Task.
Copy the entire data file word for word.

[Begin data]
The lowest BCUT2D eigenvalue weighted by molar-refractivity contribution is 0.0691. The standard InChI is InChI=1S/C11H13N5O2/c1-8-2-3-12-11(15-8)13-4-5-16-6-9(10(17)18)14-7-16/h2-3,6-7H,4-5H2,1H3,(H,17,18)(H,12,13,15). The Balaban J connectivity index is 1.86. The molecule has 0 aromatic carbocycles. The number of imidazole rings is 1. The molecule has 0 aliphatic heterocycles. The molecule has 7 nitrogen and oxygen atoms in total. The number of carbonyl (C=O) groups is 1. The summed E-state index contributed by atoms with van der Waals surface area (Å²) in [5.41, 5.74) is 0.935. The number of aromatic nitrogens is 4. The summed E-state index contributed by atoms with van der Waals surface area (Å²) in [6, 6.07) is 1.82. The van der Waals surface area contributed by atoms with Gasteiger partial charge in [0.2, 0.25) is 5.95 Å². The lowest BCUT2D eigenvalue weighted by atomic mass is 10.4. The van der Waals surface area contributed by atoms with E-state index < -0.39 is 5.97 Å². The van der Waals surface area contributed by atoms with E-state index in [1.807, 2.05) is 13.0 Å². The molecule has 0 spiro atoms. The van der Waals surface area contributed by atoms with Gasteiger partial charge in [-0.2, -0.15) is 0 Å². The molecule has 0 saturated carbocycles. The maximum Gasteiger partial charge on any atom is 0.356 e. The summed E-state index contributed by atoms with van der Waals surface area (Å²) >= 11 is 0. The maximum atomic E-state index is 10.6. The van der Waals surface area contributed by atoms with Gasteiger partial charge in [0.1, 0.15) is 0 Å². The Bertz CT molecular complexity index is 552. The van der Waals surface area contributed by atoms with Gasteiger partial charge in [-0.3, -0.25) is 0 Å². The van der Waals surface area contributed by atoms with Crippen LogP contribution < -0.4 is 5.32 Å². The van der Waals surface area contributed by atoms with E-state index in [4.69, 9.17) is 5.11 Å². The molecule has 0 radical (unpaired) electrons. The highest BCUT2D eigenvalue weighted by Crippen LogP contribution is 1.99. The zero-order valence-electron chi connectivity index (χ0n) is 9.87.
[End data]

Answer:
The lowest BCUT2D eigenvalue weighted by molar-refractivity contribution is 0.0691. The standard InChI is InChI=1S/C11H13N5O2/c1-8-2-3-12-11(15-8)13-4-5-16-6-9(10(17)18)14-7-16/h2-3,6-7H,4-5H2,1H3,(H,17,18)(H,12,13,15). The Balaban J connectivity index is 1.86. The molecule has 0 aromatic carbocycles. The number of imidazole rings is 1. The molecule has 0 aliphatic heterocycles. The molecule has 7 nitrogen and oxygen atoms in total. The number of carbonyl (C=O) groups is 1. The summed E-state index contributed by atoms with van der Waals surface area (Å²) in [5.41, 5.74) is 0.935. The number of aromatic nitrogens is 4. The summed E-state index contributed by atoms with van der Waals surface area (Å²) in [6, 6.07) is 1.82. The van der Waals surface area contributed by atoms with Gasteiger partial charge in [0.2, 0.25) is 5.95 Å². The lowest BCUT2D eigenvalue weighted by atomic mass is 10.4. The van der Waals surface area contributed by atoms with E-state index < -0.39 is 5.97 Å². The van der Waals surface area contributed by atoms with E-state index in [1.807, 2.05) is 13.0 Å². The molecule has 0 spiro atoms. The van der Waals surface area contributed by atoms with Gasteiger partial charge in [-0.2, -0.15) is 0 Å². The molecule has 0 saturated carbocycles. The maximum Gasteiger partial charge on any atom is 0.356 e. The summed E-state index contributed by atoms with van der Waals surface area (Å²) >= 11 is 0. The maximum atomic E-state index is 10.6. The van der Waals surface area contributed by atoms with Gasteiger partial charge in [0.1, 0.15) is 0 Å². The Bertz CT molecular complexity index is 552. The van der Waals surface area contributed by atoms with Gasteiger partial charge in [-0.3, -0.25) is 0 Å². The van der Waals surface area contributed by atoms with Crippen LogP contribution < -0.4 is 5.32 Å². The van der Waals surface area contributed by atoms with E-state index in [4.69, 9.17) is 5.11 Å². The molecule has 0 radical (unpaired) electrons. The highest BCUT2D eigenvalue weighted by Crippen LogP contribution is 1.99. The zero-order valence-electron chi connectivity index (χ0n) is 9.87.